Types of Facilities Covered: Long-term care policies require that nursing care be provided in a setting other than an acute care unit of a hospital, but must provide skilled, intermediate, and custodial care. The following facilities provide various types of nursing home care in Georgia:

  • Skilled Nursing Facility (SNF) is an institution licensed by the state of Georgia, and is legally qualified to provide skilled care. Some hospitals have SNF wings thant provide this type of care.
  • Intermediate Care Facility (ICF) is an institution licensed by the state of Georgia and is legally qualified to provide intermediate but not skilled care.
  • Intermingled Care Facility is an institution licensed by the state of Georgia and is legally qualified to provide both skilled and intermediate care.
  • Custodial Care Facility (CCF) is an institution licensed by the state of Georgia and is legally qualqualifiedprovide carer that is primarily for the purpose of meeting personal needs and assistance with activities of daily living.

What Should You Expect To Pay For Long-Term Care Insurance?

   Cost varies depending on the company, the policy benefits, and your health and age. Personal care and home care benefits will add to the cost. Higher or lower ages and/or higher or lower benefits will affect the cost accordingly.

   Use the checklist in this buyer's guide to compare the benefits and costs of different long-term care policies.

Waiver of Premium

   After skilled, intermediate, or custodial care benefits have been paid under the poclpolicy not more than ninety (90) consecutive days, premiums becoming due thereafter shall be waived while you are institutionalized. Premium paympaymentsll resume on the first premium due date on or following thertheree the payment of benefits ceased.


   Only you can determine your needs. Three things you will want to consider are:

  1. Your chances of going to a nursing home;
  2. Coverage provided by long-term care insurance; and
  3. The Cost of long-term care insurance to you.

   Examine the coverage you presently have through Medicare, and any other insurance you may be carrying. If you think it is too limited, then you might want to purchase long-term care insurance. When comparing policies, consider:

  1. The levels of nursing care covered;
  2. Duration of coverage for each level of care;
  3. The amouamountd per day for each level of care;
  4. The length of the elimination period;
  5. Home health benefits covered;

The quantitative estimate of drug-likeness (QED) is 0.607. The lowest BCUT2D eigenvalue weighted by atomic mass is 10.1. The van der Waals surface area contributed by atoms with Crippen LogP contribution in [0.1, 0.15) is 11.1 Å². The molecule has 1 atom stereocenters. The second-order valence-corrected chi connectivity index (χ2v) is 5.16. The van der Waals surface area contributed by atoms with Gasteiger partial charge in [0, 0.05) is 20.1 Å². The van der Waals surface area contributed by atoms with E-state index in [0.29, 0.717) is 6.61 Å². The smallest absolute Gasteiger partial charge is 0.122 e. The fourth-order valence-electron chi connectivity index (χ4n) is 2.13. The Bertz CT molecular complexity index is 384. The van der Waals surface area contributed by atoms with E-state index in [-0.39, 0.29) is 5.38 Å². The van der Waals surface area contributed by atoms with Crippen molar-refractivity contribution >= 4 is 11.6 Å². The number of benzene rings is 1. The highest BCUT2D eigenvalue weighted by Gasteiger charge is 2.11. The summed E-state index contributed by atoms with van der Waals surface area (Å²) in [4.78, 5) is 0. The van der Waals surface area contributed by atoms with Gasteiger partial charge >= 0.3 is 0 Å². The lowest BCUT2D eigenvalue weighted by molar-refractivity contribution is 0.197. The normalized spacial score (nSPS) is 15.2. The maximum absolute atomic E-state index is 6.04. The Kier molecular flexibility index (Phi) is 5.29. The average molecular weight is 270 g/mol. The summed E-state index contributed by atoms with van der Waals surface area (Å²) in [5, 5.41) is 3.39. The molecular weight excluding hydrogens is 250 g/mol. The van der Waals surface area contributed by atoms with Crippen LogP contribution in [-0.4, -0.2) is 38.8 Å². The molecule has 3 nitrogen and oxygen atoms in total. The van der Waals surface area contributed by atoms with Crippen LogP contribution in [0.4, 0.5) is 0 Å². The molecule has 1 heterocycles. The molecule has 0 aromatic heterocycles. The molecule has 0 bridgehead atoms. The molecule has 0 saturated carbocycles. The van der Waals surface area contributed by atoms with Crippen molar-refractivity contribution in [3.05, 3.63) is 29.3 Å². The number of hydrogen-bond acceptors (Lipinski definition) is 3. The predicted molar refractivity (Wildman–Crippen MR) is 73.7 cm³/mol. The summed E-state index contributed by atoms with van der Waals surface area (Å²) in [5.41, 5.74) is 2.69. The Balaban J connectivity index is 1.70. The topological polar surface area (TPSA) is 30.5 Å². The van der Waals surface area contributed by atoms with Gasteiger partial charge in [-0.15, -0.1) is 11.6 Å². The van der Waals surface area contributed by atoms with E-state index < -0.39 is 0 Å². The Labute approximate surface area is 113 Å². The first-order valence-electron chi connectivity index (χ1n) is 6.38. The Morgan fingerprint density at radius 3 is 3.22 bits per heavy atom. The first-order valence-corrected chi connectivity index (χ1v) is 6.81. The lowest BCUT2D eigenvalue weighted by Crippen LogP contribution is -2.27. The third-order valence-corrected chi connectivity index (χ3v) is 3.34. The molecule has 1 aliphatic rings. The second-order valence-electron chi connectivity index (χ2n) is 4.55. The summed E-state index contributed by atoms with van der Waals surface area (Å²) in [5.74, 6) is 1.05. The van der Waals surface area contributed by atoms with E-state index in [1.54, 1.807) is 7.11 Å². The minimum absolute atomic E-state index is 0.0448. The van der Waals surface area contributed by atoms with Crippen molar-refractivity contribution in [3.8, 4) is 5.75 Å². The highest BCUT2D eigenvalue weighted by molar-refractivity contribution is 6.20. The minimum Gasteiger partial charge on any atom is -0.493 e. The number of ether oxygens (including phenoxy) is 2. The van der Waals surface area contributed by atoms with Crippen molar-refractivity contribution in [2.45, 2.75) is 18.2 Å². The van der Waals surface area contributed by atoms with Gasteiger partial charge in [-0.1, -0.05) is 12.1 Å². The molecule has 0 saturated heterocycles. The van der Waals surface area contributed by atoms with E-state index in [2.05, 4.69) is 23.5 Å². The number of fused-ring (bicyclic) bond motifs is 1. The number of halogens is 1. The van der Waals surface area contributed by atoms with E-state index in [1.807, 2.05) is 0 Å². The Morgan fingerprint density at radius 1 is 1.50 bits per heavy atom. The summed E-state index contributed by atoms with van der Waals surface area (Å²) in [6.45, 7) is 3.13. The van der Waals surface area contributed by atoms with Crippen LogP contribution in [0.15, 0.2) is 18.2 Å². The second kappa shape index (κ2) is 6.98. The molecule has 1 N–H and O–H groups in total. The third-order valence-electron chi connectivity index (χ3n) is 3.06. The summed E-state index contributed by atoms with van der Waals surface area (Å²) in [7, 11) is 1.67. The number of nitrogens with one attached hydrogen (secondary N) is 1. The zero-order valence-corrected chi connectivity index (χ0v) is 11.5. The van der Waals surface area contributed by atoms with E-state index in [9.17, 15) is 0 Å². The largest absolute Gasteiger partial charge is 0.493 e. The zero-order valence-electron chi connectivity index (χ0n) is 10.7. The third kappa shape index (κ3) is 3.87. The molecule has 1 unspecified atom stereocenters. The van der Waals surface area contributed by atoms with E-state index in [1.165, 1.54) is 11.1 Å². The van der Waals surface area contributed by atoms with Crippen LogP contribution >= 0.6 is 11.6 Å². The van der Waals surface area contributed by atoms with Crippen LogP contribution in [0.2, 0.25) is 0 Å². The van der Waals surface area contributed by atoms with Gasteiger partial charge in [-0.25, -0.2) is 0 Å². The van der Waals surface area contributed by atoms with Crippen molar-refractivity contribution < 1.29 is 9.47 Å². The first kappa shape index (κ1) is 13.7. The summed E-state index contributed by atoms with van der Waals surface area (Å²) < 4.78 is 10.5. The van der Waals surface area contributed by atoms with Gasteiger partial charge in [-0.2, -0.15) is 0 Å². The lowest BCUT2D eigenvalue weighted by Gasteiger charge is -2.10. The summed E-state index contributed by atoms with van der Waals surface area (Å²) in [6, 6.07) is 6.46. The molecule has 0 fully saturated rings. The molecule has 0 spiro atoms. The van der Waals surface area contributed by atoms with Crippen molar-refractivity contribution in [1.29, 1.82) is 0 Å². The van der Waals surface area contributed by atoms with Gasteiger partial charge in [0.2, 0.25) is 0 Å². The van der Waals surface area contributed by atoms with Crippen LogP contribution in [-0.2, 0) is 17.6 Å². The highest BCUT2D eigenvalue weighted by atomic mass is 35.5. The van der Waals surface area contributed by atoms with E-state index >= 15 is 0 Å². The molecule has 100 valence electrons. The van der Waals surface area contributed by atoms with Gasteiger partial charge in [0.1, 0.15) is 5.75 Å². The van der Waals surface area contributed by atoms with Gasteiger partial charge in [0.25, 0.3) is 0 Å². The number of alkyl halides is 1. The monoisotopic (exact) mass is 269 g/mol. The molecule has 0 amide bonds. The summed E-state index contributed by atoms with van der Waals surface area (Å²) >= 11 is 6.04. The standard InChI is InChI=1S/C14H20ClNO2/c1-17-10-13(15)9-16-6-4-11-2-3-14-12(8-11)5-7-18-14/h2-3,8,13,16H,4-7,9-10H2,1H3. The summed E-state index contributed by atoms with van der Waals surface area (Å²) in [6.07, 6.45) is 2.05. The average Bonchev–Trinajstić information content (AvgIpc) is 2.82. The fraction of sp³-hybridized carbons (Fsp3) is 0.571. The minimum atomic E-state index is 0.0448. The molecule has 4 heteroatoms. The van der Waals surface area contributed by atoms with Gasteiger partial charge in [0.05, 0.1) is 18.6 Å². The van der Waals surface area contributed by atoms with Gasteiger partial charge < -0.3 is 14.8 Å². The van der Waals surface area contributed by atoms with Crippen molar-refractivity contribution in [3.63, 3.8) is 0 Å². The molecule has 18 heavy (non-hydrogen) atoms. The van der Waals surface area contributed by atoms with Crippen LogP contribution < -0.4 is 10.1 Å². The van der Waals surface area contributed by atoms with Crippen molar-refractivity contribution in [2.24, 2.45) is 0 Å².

6. When benefits begin;
  7. Policy exclusions and limitations;
  8. The cost of the policy; and
  9. Services provided by the insurance agent.

   If you decide to purchase a long-term care insurance policy, choose on that offers the benefits you want with a price that fits your budget.

   Remember, long-term care insurance is not Medicare supplement insurance, but is designed to cover levels or nursing home care and home health care beyobeyond limited scope of benefits provided by Medicare.

Where to Obtain Assistance

(1) The Georgia Insurance Department.

a. By phone. The Insurance Department hasshassonnel to assiassisticyholders with their questions and problems. Georgians can make use of this service by dialdialing-656-2070 between 8:30 a.m. and 4:30 p.m. every business day.

b. By mail or in person. Inquiries and complaints should be sent to:

Warren D. Evans
Commissioner of Insurance
Georgia Insurance Department
716 West Tower, Floyd Building
2 Martin Luther King, Jr., Drive
Atlanta, GA 30334

When filing a complaint, please supply the following information:

  1. Name of Insurance company.
  2. Policy Number.
  3. Claim of File Number, if applicable.
  4. Details of your complaint in a brief statement.
  5. Copies of any corrcorrespondenceother papers which you feel would help the investigation

(2) If you need additional help or advice on Medicare benefits or eligeligibilityntact your nearest Social Security Office or the Health Care Financing Administration.

Information Numbers:

Social Security Office - 404-331-0124
Health Care Financing Administration - 404-331-2329

(3) Id you need additional help or advice on medicaid benefits of eligeligibilityntact your local Family and Children Services Office.

State Information Number
Division of Family and Children Services - 404-894-6386.

(4) If you bought or are considering buying a long-term care insurance policy, the company or its agent should also be available to answer your questions.

Additional Information
Request a copy of this guide from the N.A.I.C. Insurance Department Information for this State